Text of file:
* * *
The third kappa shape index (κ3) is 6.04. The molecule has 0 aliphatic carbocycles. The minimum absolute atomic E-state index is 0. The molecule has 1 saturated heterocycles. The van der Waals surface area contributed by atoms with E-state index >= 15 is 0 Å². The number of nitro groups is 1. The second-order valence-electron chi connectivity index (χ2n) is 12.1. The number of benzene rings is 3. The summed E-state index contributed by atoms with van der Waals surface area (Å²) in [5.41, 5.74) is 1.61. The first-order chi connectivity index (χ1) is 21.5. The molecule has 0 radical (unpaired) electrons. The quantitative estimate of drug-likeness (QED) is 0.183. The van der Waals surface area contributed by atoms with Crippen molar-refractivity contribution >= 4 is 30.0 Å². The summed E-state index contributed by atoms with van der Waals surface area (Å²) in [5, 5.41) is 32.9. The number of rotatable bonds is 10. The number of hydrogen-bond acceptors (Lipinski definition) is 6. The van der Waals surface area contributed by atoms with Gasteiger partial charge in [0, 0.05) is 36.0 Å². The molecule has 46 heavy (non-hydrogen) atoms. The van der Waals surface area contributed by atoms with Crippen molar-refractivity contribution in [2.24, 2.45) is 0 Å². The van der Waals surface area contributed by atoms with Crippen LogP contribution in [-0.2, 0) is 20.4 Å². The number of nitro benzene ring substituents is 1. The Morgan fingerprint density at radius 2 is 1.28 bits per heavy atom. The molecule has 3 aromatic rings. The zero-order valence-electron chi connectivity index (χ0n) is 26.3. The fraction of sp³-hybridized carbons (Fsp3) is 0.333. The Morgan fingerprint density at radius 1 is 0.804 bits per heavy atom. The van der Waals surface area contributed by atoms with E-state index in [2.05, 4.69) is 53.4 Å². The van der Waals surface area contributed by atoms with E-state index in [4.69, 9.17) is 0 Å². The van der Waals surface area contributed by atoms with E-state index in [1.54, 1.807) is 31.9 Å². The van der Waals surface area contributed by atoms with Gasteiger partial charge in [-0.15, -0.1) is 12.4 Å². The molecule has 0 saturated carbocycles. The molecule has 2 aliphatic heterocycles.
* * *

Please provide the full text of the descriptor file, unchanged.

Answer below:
The third kappa shape index (κ3) is 6.04. The molecule has 0 aliphatic carbocycles. The minimum absolute atomic E-state index is 0. The molecule has 1 saturated heterocycles. The van der Waals surface area contributed by atoms with E-state index >= 15 is 0 Å². The number of nitro groups is 1. The second-order valence-electron chi connectivity index (χ2n) is 12.1. The number of benzene rings is 3. The summed E-state index contributed by atoms with van der Waals surface area (Å²) in [5.41, 5.74) is 1.61. The first-order chi connectivity index (χ1) is 21.5. The molecule has 0 radical (unpaired) electrons. The quantitative estimate of drug-likeness (QED) is 0.183. The van der Waals surface area contributed by atoms with Crippen molar-refractivity contribution >= 4 is 30.0 Å². The summed E-state index contributed by atoms with van der Waals surface area (Å²) in [5, 5.41) is 32.9. The number of rotatable bonds is 10. The number of hydrogen-bond acceptors (Lipinski definition) is 6. The van der Waals surface area contributed by atoms with Gasteiger partial charge in [0, 0.05) is 36.0 Å². The molecule has 46 heavy (non-hydrogen) atoms. The van der Waals surface area contributed by atoms with Crippen molar-refractivity contribution in [2.24, 2.45) is 0 Å². The van der Waals surface area contributed by atoms with Crippen LogP contribution in [-0.2, 0) is 20.4 Å². The number of nitro benzene ring substituents is 1. The Morgan fingerprint density at radius 2 is 1.28 bits per heavy atom. The molecule has 3 aromatic rings. The zero-order valence-electron chi connectivity index (χ0n) is 26.3. The fraction of sp³-hybridized carbons (Fsp3) is 0.333. The Morgan fingerprint density at radius 1 is 0.804 bits per heavy atom. The van der Waals surface area contributed by atoms with E-state index in [2.05, 4.69) is 53.4 Å². The van der Waals surface area contributed by atoms with E-state index in [4.69, 9.17) is 0 Å². The van der Waals surface area contributed by atoms with E-state index in [1.54, 1.807) is 31.9 Å². The van der Waals surface area contributed by atoms with Gasteiger partial charge in [-0.15, -0.1) is 12.4 Å². The molecule has 0 saturated carbocycles. The molecule has 2 aliphatic heterocycles.